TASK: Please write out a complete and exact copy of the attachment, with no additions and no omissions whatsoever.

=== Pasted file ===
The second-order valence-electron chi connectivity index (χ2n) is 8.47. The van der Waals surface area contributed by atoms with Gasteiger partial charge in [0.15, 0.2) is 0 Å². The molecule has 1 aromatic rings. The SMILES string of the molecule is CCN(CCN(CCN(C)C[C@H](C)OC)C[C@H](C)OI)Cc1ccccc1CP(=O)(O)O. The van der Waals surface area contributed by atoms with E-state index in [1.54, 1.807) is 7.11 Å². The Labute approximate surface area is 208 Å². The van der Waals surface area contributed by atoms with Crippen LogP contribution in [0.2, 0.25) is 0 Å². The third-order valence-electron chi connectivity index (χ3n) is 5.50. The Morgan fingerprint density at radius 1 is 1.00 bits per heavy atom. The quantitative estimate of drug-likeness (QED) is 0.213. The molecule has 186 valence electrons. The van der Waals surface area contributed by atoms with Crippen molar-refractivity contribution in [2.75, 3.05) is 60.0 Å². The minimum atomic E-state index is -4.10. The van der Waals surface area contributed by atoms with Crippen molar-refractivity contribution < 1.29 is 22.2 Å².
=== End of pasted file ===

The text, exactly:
The second-order valence-electron chi connectivity index (χ2n) is 8.47. The van der Waals surface area contributed by atoms with Gasteiger partial charge in [0.15, 0.2) is 0 Å². The molecule has 1 aromatic rings. The SMILES string of the molecule is CCN(CCN(CCN(C)C[C@H](C)OC)C[C@H](C)OI)Cc1ccccc1CP(=O)(O)O. The van der Waals surface area contributed by atoms with E-state index in [1.54, 1.807) is 7.11 Å². The Labute approximate surface area is 208 Å². The van der Waals surface area contributed by atoms with Crippen LogP contribution in [0.2, 0.25) is 0 Å². The third-order valence-electron chi connectivity index (χ3n) is 5.50. The Morgan fingerprint density at radius 1 is 1.00 bits per heavy atom. The quantitative estimate of drug-likeness (QED) is 0.213. The molecule has 186 valence electrons. The van der Waals surface area contributed by atoms with Crippen molar-refractivity contribution in [2.75, 3.05) is 60.0 Å². The minimum atomic E-state index is -4.10. The van der Waals surface area contributed by atoms with Crippen molar-refractivity contribution < 1.29 is 22.2 Å².